Northrop Grumman has delivered two X-47B Unmanned Combat Aircraft Systems (UCAS) to the US Navy, which has begun three weeks of tests aboard the USS Truman – the first aircraft carrier to host test operations for an unmanned aircraft. The X-47B is based on the Pegasus X-47A (originally designed in 2001) but features improved landing gear and folding wings for work aboard carriers.

Currently the Navy is testing how the stealth aircraft taxis aboard the carrier. The X-47B's flight control system is autonomous, but ground maneuvers are controlled remotely under the watchful eye of an operator using an arm-mounted control display unit (CDU). One official said the fighter could be launched from the ship's catapult if the conditions were right, but for the time being they need to see how it handles in a crowded space tangled with arresting gear wires, elevators, and catapult connections.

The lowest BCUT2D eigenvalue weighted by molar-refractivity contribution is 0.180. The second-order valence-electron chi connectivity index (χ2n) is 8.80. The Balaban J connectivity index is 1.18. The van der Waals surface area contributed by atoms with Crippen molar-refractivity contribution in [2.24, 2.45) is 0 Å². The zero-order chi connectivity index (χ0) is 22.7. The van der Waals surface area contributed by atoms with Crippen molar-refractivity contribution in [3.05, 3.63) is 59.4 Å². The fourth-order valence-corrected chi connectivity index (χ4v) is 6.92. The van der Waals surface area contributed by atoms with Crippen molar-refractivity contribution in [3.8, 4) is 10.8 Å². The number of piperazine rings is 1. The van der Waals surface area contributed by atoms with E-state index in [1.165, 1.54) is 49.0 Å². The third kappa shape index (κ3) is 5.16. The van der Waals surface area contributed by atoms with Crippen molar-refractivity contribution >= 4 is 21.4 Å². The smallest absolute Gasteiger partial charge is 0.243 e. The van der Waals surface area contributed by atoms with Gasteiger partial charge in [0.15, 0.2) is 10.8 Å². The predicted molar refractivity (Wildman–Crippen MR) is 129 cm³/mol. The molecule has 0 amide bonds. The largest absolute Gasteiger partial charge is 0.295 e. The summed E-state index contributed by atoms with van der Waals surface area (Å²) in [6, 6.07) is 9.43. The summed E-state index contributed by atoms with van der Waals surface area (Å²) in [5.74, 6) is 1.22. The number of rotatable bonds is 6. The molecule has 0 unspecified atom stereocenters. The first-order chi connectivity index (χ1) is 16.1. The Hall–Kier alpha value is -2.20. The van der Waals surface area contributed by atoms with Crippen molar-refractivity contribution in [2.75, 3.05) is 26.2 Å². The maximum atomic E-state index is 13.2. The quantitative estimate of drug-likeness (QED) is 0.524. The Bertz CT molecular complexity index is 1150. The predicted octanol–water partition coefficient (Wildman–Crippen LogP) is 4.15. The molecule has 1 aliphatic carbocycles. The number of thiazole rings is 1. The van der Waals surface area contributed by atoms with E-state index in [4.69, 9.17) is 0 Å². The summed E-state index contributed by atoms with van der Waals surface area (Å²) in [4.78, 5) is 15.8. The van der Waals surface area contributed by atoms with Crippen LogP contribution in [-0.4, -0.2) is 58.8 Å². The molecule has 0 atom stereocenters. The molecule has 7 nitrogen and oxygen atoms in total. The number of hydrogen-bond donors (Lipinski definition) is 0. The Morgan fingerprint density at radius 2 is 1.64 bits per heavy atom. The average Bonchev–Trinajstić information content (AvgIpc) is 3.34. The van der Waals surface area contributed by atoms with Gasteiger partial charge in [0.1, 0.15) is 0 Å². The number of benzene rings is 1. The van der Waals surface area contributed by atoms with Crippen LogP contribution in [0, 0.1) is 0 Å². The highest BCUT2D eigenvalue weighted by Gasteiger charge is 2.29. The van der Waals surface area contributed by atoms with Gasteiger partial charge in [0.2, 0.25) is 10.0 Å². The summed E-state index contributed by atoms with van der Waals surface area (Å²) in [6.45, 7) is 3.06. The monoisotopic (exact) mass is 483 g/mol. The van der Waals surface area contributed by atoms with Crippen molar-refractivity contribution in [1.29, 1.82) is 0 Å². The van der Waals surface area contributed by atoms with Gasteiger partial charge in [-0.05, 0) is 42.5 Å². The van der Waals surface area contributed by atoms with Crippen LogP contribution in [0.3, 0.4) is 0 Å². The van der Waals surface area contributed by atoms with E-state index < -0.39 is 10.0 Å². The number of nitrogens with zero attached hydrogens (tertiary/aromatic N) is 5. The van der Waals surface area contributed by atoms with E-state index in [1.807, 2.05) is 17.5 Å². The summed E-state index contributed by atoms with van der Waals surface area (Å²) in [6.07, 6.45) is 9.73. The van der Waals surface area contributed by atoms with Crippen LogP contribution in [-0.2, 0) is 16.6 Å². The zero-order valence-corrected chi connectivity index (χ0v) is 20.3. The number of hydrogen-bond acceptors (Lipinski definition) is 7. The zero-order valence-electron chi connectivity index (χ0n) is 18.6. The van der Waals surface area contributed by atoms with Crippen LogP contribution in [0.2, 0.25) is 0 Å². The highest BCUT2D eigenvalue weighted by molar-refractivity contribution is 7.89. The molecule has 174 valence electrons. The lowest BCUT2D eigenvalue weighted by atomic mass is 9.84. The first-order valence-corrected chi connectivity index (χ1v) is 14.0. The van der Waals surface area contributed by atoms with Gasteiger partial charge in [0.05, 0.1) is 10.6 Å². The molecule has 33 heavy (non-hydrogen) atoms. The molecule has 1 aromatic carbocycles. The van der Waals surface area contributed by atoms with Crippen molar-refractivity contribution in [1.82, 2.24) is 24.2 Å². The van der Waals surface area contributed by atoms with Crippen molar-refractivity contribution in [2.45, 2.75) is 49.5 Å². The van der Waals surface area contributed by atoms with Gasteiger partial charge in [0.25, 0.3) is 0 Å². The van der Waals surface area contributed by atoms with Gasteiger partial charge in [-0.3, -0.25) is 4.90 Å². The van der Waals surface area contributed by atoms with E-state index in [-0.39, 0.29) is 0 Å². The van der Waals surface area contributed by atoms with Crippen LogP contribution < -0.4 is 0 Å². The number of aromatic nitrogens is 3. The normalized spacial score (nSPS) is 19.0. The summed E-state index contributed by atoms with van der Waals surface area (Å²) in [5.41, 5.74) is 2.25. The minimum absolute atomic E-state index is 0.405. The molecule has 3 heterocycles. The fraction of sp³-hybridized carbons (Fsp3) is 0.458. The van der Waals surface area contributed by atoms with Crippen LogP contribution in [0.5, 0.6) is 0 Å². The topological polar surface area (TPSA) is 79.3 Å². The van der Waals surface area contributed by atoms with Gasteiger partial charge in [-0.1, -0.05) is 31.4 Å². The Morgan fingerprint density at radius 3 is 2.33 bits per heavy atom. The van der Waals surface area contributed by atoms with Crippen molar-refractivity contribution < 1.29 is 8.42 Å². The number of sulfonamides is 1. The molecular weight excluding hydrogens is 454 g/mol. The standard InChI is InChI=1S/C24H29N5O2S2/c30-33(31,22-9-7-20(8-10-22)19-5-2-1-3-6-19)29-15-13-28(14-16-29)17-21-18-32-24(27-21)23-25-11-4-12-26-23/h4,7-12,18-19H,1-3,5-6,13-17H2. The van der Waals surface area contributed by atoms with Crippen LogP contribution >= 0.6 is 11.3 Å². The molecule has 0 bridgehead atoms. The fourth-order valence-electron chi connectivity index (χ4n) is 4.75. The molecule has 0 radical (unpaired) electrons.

"Nobody has ever done this before," said Lt. Cmdr. Larry Tarver, Truman's aircraft handling officer. "Unmanned aerial vehicles (UAVs) have flown all over the world, but an X-47B has never operated on an aircraft carrier. Every evolution with this aircraft is taken step-by-step because we don't fully know how it will react to a carrier environment. It's a little out of our comfort zone, so our safety precautions are maximized."

The relative size of the X-47B to manned fighters (Photo: U.S. Navy MC3 Kristina Young)

In a Navy press release from the ship, operator Gerrit Everson is quoted as saying, "These tests proved that we can taxi the X-47B with the precision that an aircraft carrier’s flight deck requires.” You can see it for yourself in the following video.

Source: US Navy via Defense News

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